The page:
Wednesday, January 30, 2013

A Really Big Deal

Last Friday, Kimberly Strassel pondered about the possibility of The Real Obama Climate Deal:

The administration has kept open the possibility of approving the Keystone XL pipeline. It has hinted it will greenlight more export terminals for natural gas. It last week again delayed its fracking rules for public lands. These moves have encouraged the oil-and-gas industry, even as they have driven the environmental community nuts. The Natural Resources Defense Council this week declared that approving Keystone would be "fundamentally inconsistent" with Mr. Obama's renewed vow to "address climate change."

Or would it? Republicans might recollect that the Obama administration has a practiced method of winning controversial legislation like ObamaCare and Dodd-Frank. To wit, it uses a combination of bribes and threats to get pertinent sectors of the business community to back its efforts.

Consider what the mighty oil-and-gas lobby might be co-opted to do—either out of gratitude for the president's backing or fear that he might turn on it. Consider how the political environment might change if the industry threw its weight behind a carbon tax or the EPA climate scheme. Consider that this might prove an easy call, given that a tax would be borne by its customers, while EPA regs will mostly crush coal. Consider that numerous Big Oil chieftains have already endorsed such a carbon levy. And who says Mr. Obama has to decide Keystone XL or anything else soon? He could hold out, to see what he can extract in return.


If you think about it, this makes perfect sense. In fact, if he was willing to think big and make a few mild compromises, President Obama could craft a climate/energy deal that would increase the chances of a successful second term, help his party politically, and fund the continued growth of government in the future.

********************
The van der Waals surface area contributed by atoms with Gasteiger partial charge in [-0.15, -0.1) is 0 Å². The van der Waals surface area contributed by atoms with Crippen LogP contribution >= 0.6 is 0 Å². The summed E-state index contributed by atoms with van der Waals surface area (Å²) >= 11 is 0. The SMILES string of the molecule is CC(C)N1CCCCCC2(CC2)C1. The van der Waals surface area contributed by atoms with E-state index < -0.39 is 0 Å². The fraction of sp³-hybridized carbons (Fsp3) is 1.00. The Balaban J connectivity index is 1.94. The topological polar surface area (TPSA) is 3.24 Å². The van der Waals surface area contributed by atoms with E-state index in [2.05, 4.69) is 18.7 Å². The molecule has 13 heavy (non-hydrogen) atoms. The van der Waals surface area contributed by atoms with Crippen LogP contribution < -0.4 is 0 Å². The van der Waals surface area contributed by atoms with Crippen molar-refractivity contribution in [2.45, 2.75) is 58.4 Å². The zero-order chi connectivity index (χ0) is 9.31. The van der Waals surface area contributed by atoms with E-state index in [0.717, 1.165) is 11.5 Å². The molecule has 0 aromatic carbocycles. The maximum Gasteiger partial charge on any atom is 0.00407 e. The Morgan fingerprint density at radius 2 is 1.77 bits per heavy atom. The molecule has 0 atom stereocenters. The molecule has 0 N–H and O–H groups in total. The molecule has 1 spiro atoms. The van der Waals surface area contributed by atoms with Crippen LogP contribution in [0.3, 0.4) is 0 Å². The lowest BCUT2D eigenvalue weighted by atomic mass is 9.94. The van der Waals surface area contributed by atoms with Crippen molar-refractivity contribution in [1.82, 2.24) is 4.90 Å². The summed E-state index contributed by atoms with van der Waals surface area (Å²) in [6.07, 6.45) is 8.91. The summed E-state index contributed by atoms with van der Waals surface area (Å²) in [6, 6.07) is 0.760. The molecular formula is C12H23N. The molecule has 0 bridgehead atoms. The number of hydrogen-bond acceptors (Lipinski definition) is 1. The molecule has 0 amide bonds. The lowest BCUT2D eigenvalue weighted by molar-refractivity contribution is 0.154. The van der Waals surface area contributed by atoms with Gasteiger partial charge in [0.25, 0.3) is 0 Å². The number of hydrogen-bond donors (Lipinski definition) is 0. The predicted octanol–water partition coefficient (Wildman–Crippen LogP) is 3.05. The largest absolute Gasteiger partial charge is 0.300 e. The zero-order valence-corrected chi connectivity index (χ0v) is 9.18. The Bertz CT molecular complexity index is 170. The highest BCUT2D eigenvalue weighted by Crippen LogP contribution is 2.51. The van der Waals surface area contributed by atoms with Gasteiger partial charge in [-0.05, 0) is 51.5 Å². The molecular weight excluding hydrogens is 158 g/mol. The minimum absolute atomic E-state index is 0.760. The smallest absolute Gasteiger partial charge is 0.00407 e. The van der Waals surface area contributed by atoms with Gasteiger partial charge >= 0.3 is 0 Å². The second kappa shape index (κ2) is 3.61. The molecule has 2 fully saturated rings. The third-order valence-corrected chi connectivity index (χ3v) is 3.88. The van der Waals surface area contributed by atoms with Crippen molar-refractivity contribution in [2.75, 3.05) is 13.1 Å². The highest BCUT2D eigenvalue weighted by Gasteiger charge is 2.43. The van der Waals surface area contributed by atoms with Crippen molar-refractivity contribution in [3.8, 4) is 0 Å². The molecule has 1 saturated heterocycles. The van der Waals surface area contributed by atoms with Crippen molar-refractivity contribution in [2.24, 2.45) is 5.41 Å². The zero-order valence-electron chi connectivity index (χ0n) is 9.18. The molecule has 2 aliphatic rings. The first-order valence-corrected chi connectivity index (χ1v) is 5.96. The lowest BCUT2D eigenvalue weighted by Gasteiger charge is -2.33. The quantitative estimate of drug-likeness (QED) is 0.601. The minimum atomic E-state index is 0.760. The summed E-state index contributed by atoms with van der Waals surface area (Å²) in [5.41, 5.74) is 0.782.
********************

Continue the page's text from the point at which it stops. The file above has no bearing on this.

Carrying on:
Here’s how. He offers to essentially open the spigot on American energy all the way including:

- Not having the EPA stand in the way of continued and expanded fracking operations

- Approve the Keystone XL and other pipeline projects to more easily bring oil/gas to market

- Approve the export of LNG

- Open up oil reserves in Alaska and off shore that have been closed to exploration

In return, the President would require that the GOP House pass and Republicans in the Senate not block a carbon tax bill.

As Strassel notes, the oil/gas industry would gladly take this deal as they really don’t have a problem with a carbon tax that will be passed on to consumers anyway. It would be difficult for Republicans to say no to an opportunity to open up all these energy resources and you can bet that red state Dems would happily support the deal.

President Obama would have to sell the deal to liberals and the environmental groups by explaining that the benefits of the carbon tax outweigh the potential environmental costs of increased oil/gas exploration and production. It would require him to admit that-like it or not-fossil fuels are going to provide the vast majority of our energy needs for the foreseeable future. He could assuage environmental concerns by explaining that the carbon tax could help reduce consumption and that some portion of the money collected by it would be used for “green energy” research and development. At the end of the day, that likely wouldn’t enough to make environmental groups happy and he’d have to be willing to accept that.